Urinals impose very awkward encounters

By Daniel Guerrero

The male bathrooms at Granada Hills Charter (GHC) do not offer much privacy. The majority of them have more urinals than stalls, and those urinals do not have dividers. There is also often a smaller urinal that most guys avoid. Urinals are a strange phenomenon. 

“I usually use the corner urinals, so no one can see my front. I only use the small urinal if I have to, but the thing is that it is so low. Also, sometimes people look around. You talk to them, but I need to focus on urinating,” senior Bryan Jimenez said. 

Focus is important in urinal usage. Although the shape of a urinal means that we can aim from whatever direction works, urinal usage is an uncomfortable situation due to the proximity to one another. Eyes tend to drift in such tight spaces, which leads to unintentional glances at the surrounding people, which is against the rules. 

There are certain unspoken rules of using the urinal. First, always leave a gap between yourself and the person in the adjoining urinal. Never choose a urinal directly next to someone else if there are other urinals available. If possible, never use the middle urinal, only the one at the far end of the bathroom. Second, never talk to other people in the bathroom. Lastly, never ever look around. Focus directly on your own urinal only.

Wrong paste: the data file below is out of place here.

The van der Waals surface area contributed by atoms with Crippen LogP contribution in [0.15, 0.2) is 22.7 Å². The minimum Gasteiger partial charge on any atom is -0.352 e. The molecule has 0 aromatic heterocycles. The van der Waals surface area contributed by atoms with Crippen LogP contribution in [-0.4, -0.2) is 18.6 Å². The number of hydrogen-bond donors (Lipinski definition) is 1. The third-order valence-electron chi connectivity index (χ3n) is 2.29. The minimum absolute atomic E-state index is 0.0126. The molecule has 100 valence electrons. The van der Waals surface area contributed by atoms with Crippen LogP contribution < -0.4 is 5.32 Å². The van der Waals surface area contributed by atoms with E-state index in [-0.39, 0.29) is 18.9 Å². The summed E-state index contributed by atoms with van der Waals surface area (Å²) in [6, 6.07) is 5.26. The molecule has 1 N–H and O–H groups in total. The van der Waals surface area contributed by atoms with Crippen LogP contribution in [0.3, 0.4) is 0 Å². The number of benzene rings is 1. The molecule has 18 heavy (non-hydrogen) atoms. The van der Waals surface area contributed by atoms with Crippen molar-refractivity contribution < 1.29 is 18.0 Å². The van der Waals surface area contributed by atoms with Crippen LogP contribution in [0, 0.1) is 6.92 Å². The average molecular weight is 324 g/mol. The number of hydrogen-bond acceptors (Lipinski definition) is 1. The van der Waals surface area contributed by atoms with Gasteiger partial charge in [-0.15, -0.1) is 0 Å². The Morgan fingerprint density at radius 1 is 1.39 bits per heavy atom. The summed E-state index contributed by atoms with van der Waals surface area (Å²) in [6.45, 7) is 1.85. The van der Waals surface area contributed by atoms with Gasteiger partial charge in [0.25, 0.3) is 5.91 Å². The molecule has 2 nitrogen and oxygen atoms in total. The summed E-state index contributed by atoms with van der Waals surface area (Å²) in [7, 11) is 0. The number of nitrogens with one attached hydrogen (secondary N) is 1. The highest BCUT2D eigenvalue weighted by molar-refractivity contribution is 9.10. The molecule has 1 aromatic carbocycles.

“It’s very awkward because if people are on both sides, you have to concentrate on both peeing and looking directly in front of you at the same times. Sometimes loud kids come in and it can be hard to not turn to look,” junior Aidan Fountaine said.

According to VICE Media, 91 percent of 3 million surveyed men chose to urinate on a urinal furthest away from the middle to avoid creating an uncomfortable environment.

 Moreover, the use of urinals in the restroom leads some men to develop paruresis, or shy bladder syndrome, a social anxiety disorder that makes people fear being judged by others whenever they are using public restrooms. However, studies have shown that this is more prominent in men because of urinals.

According to the International Paruresis Association, Inc., 90 percent of men suffer from “stage fright.” However, this number would significantly decrease with a little more privacy.

Urinals also make us feel uncomfortable because of the possibility of splash back due to proximity to the urinal itself. You also have to make sure to be close to the urinal to provide maximum privacy. This makes it for an inconvenient situation because droplets of urine can spread on your clothing in an embarrassing fashion. 

So really, can’t we just get a little more privacy? Even without eliminating urinals altogether, installing some dividers between them would prevent all of these situations almost entirely.  We wouldn’t feel the need to second-guess ourselves or stress themselves out for utilizing the restroom.

 

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